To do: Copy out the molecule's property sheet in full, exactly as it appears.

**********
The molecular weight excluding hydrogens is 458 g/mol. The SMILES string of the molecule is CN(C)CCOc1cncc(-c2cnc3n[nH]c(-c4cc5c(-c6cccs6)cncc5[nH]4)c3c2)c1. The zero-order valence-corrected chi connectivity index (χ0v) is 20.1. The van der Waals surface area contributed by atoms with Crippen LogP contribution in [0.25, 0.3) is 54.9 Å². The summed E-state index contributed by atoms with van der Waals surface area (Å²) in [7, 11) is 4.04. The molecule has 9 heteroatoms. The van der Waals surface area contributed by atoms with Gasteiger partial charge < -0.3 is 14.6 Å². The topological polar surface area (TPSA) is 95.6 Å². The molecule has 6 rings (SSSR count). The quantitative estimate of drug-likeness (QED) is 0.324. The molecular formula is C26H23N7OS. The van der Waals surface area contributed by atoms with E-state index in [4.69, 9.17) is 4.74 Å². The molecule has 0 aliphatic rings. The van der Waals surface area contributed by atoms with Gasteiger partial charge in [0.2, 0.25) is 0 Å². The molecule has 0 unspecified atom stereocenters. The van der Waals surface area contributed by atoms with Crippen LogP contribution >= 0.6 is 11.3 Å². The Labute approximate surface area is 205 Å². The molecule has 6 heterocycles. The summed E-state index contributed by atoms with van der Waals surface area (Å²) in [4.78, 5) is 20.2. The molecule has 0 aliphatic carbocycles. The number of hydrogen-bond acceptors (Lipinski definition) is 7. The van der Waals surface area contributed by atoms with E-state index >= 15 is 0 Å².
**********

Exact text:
The molecular weight excluding hydrogens is 458 g/mol. The SMILES string of the molecule is CN(C)CCOc1cncc(-c2cnc3n[nH]c(-c4cc5c(-c6cccs6)cncc5[nH]4)c3c2)c1. The zero-order valence-corrected chi connectivity index (χ0v) is 20.1. The van der Waals surface area contributed by atoms with Crippen LogP contribution in [0.25, 0.3) is 54.9 Å². The summed E-state index contributed by atoms with van der Waals surface area (Å²) in [7, 11) is 4.04. The molecule has 9 heteroatoms. The van der Waals surface area contributed by atoms with Gasteiger partial charge < -0.3 is 14.6 Å². The topological polar surface area (TPSA) is 95.6 Å². The molecule has 6 rings (SSSR count). The quantitative estimate of drug-likeness (QED) is 0.324. The molecular formula is C26H23N7OS. The van der Waals surface area contributed by atoms with E-state index in [4.69, 9.17) is 4.74 Å². The molecule has 0 aliphatic rings. The van der Waals surface area contributed by atoms with Gasteiger partial charge in [0.2, 0.25) is 0 Å². The molecule has 0 unspecified atom stereocenters. The van der Waals surface area contributed by atoms with Crippen LogP contribution >= 0.6 is 11.3 Å². The Labute approximate surface area is 205 Å². The molecule has 6 heterocycles. The summed E-state index contributed by atoms with van der Waals surface area (Å²) in [4.78, 5) is 20.2. The molecule has 0 aliphatic carbocycles. The number of hydrogen-bond acceptors (Lipinski definition) is 7. The van der Waals surface area contributed by atoms with E-state index >= 15 is 0 Å².